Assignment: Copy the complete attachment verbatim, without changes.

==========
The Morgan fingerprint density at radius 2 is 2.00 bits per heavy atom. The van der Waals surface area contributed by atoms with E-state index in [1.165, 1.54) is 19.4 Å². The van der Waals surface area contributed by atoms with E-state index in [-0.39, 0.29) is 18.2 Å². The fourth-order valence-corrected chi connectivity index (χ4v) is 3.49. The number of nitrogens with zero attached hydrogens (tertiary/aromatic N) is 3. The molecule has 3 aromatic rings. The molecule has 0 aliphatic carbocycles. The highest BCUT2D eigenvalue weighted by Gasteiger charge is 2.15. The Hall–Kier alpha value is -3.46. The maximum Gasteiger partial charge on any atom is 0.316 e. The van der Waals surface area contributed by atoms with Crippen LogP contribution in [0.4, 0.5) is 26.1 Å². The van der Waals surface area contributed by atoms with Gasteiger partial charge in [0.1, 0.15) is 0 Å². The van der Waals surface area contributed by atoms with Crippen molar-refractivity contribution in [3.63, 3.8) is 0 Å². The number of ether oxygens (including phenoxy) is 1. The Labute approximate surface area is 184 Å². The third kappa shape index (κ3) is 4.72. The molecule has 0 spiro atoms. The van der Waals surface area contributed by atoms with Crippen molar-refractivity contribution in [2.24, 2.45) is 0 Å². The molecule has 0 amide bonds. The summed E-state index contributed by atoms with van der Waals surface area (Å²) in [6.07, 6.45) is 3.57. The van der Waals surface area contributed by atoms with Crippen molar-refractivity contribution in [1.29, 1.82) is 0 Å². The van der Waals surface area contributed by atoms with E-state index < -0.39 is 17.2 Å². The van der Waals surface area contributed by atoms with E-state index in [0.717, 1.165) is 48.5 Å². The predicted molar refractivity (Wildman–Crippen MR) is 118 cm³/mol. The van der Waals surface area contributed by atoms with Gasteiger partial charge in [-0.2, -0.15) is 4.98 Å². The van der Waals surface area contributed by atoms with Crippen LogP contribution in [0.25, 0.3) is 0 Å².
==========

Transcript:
The Morgan fingerprint density at radius 2 is 2.00 bits per heavy atom. The van der Waals surface area contributed by atoms with E-state index in [1.165, 1.54) is 19.4 Å². The van der Waals surface area contributed by atoms with E-state index in [-0.39, 0.29) is 18.2 Å². The fourth-order valence-corrected chi connectivity index (χ4v) is 3.49. The number of nitrogens with zero attached hydrogens (tertiary/aromatic N) is 3. The molecule has 3 aromatic rings. The molecule has 0 aliphatic carbocycles. The highest BCUT2D eigenvalue weighted by Gasteiger charge is 2.15. The Hall–Kier alpha value is -3.46. The maximum Gasteiger partial charge on any atom is 0.316 e. The van der Waals surface area contributed by atoms with Crippen LogP contribution in [0.4, 0.5) is 26.1 Å². The van der Waals surface area contributed by atoms with Gasteiger partial charge in [0.1, 0.15) is 0 Å². The van der Waals surface area contributed by atoms with Crippen molar-refractivity contribution in [3.63, 3.8) is 0 Å². The number of ether oxygens (including phenoxy) is 1. The Labute approximate surface area is 184 Å². The third kappa shape index (κ3) is 4.72. The molecule has 0 spiro atoms. The van der Waals surface area contributed by atoms with Crippen molar-refractivity contribution in [2.24, 2.45) is 0 Å². The molecule has 0 amide bonds. The summed E-state index contributed by atoms with van der Waals surface area (Å²) in [6.07, 6.45) is 3.57. The van der Waals surface area contributed by atoms with Crippen molar-refractivity contribution in [1.29, 1.82) is 0 Å². The van der Waals surface area contributed by atoms with E-state index < -0.39 is 17.2 Å². The van der Waals surface area contributed by atoms with E-state index in [0.717, 1.165) is 48.5 Å². The predicted molar refractivity (Wildman–Crippen MR) is 118 cm³/mol. The van der Waals surface area contributed by atoms with Gasteiger partial charge in [-0.2, -0.15) is 4.98 Å². The van der Waals surface area contributed by atoms with Crippen LogP contribution in [0.25, 0.3) is 0 Å².